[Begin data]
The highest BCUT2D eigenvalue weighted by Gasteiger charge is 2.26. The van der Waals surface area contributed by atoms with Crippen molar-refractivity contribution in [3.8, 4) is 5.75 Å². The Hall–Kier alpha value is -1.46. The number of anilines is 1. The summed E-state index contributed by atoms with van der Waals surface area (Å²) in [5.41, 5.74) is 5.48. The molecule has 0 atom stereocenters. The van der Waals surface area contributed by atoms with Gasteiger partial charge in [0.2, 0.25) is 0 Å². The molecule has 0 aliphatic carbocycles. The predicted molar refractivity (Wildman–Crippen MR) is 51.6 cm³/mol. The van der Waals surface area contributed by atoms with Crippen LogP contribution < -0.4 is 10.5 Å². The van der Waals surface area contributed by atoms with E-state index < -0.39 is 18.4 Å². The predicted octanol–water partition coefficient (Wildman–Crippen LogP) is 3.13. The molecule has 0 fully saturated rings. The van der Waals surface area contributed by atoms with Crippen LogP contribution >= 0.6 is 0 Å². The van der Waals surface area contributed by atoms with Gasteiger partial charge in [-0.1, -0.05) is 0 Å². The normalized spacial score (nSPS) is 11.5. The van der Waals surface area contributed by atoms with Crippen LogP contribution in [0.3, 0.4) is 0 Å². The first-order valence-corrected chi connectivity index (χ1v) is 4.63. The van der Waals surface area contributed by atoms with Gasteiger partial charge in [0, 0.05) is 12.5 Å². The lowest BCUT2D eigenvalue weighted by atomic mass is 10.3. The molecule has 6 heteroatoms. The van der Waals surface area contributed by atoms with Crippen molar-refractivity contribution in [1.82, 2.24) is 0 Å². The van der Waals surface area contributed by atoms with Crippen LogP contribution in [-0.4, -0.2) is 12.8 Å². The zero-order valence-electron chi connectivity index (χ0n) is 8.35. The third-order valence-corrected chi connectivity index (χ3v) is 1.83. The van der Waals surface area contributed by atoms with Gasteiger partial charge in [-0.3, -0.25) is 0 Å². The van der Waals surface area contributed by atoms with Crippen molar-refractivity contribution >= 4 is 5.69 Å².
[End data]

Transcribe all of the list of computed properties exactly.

The highest BCUT2D eigenvalue weighted by Gasteiger charge is 2.26. The van der Waals surface area contributed by atoms with Crippen molar-refractivity contribution in [3.8, 4) is 5.75 Å². The Hall–Kier alpha value is -1.46. The number of anilines is 1. The summed E-state index contributed by atoms with van der Waals surface area (Å²) in [5.41, 5.74) is 5.48. The molecule has 0 atom stereocenters. The van der Waals surface area contributed by atoms with Gasteiger partial charge in [0.2, 0.25) is 0 Å². The molecule has 0 aliphatic carbocycles. The predicted molar refractivity (Wildman–Crippen MR) is 51.6 cm³/mol. The van der Waals surface area contributed by atoms with Crippen LogP contribution < -0.4 is 10.5 Å². The van der Waals surface area contributed by atoms with E-state index < -0.39 is 18.4 Å². The predicted octanol–water partition coefficient (Wildman–Crippen LogP) is 3.13. The molecule has 0 fully saturated rings. The van der Waals surface area contributed by atoms with Crippen LogP contribution >= 0.6 is 0 Å². The van der Waals surface area contributed by atoms with Gasteiger partial charge in [-0.1, -0.05) is 0 Å². The normalized spacial score (nSPS) is 11.5. The van der Waals surface area contributed by atoms with Crippen LogP contribution in [0.3, 0.4) is 0 Å². The first-order valence-corrected chi connectivity index (χ1v) is 4.63. The van der Waals surface area contributed by atoms with Gasteiger partial charge in [0, 0.05) is 12.5 Å². The lowest BCUT2D eigenvalue weighted by atomic mass is 10.3. The molecule has 6 heteroatoms. The van der Waals surface area contributed by atoms with Crippen molar-refractivity contribution in [1.82, 2.24) is 0 Å². The van der Waals surface area contributed by atoms with Crippen LogP contribution in [-0.4, -0.2) is 12.8 Å². The zero-order valence-electron chi connectivity index (χ0n) is 8.35. The third-order valence-corrected chi connectivity index (χ3v) is 1.83. The van der Waals surface area contributed by atoms with Gasteiger partial charge in [-0.3, -0.25) is 0 Å². The van der Waals surface area contributed by atoms with Crippen molar-refractivity contribution >= 4 is 5.69 Å².